Poll Shows 4 Out 5 Rhode Islanders Support Legislation, Which Will Prohibit Convicted Domestic Abusers and Those Subject to Domestic Violence Protective Orders from Possessing Guns
PROVIDENCE, R.I. – The Rhode Island chapter of Moms Demand Action for Gun Sense in America, part of Everytown for Gun Safety, held an advocacy day today at the Capitol in support of S. 503 and H. 5655—legislation that would make it illegal for those convicted of domestic violence and those subject to domestic violence protective orders to possess guns.
The Moms were joined by a coalition that included Lieutenant Governor Daniel McKee; Senator Cynthia Coyne (D-32); Representative Teresa Tanzi (D-34), and Laura Hastings, a survivor of domestic violence and resident of Barrington.
“This legislative session, Rhode Island has the chance to take a big step to help women in our state who are at risk,” said Jennifer Smith Boylan, volunteer Chapter Leader of the Rhode Island Chapter of Moms Demand Action. “Thankfully we have nearly 10,000 Rhode Island Everytown supporters behind us, and the overwhelming support of the public—four out of five people in our state agree domestic abusers should not have access to guns.”
“During my two decades working in Rhode Island law enforcement, like all police officers, I saw the terrible toll of domestic violence,” said Senator Cynthia Coyne (D-32). “It is common sense that victims are much, much safer if their abusers do not have guns. In fact, research shows that women in domestic violence situations are five times more likely to be killed if a gun is present. This is something we need to address. And we need to address it now.”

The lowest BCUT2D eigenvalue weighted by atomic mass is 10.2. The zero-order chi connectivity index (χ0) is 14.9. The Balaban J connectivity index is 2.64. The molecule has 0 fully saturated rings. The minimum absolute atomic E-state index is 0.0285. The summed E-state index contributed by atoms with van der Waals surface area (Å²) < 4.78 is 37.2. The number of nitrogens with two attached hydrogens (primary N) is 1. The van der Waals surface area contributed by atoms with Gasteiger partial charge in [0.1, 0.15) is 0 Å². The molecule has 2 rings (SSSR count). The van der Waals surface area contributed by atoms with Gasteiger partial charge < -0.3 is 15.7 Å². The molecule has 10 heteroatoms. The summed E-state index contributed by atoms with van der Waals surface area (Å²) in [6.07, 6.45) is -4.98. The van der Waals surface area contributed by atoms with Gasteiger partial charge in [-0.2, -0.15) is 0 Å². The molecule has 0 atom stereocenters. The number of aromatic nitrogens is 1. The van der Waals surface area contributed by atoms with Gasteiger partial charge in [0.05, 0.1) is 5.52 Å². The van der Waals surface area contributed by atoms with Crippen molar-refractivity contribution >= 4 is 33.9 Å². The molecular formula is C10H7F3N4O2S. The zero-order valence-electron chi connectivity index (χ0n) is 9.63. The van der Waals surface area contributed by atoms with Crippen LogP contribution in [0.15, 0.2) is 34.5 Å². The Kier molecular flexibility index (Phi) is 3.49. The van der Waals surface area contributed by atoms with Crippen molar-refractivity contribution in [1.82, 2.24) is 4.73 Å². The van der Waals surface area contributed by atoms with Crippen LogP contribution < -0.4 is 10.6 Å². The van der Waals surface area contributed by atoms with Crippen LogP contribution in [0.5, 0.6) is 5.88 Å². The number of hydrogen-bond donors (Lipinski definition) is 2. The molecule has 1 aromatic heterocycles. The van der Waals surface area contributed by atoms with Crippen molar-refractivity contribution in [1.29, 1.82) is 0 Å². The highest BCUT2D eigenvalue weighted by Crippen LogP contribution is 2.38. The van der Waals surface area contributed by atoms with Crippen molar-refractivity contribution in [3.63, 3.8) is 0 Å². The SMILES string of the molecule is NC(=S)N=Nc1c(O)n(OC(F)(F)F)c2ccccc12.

“I’ve been an advocate for the safety of Rhode Island women for a long time,” said Representative Teresa Tanzi (D-34). “The most important thing we can do to help domestic violence victims is to keep guns out of the hands of their abusers. It is time for Rhode Island to join the list of proactive states that have addressed this problem—we need to pass H.5655 and S. 503.”
“Take it from someone who has experienced domestic violence firsthand—the last thing needed in a domestic violence situation is a gun,” said Laura Hastings, a domestic violence survivor and resident of Barrington. “Rhode Island continues to lag behind our neighbors in Connecticut and Massachusetts in denying domestic abusers access to guns. Let’s fix that by passing these bills.”
Recently, five Rhode Island mayors from cities representing hundreds of thousands of Rhode Islanders signed a letter urging lawmakers to pass S. 503 and H. 5655. “We know that we can both support the Second Amendment and do more to protect victims of domestic violence,” the letter states.
And last month, Everytown for Gun Safety Action fund and Rhode Island Moms Demand Action released a poll showing an overwhelming majority of Rhode Islanders support a bill to make it illegal for those convicted of domestic abuse or those under a domestic violence protective order to possess guns.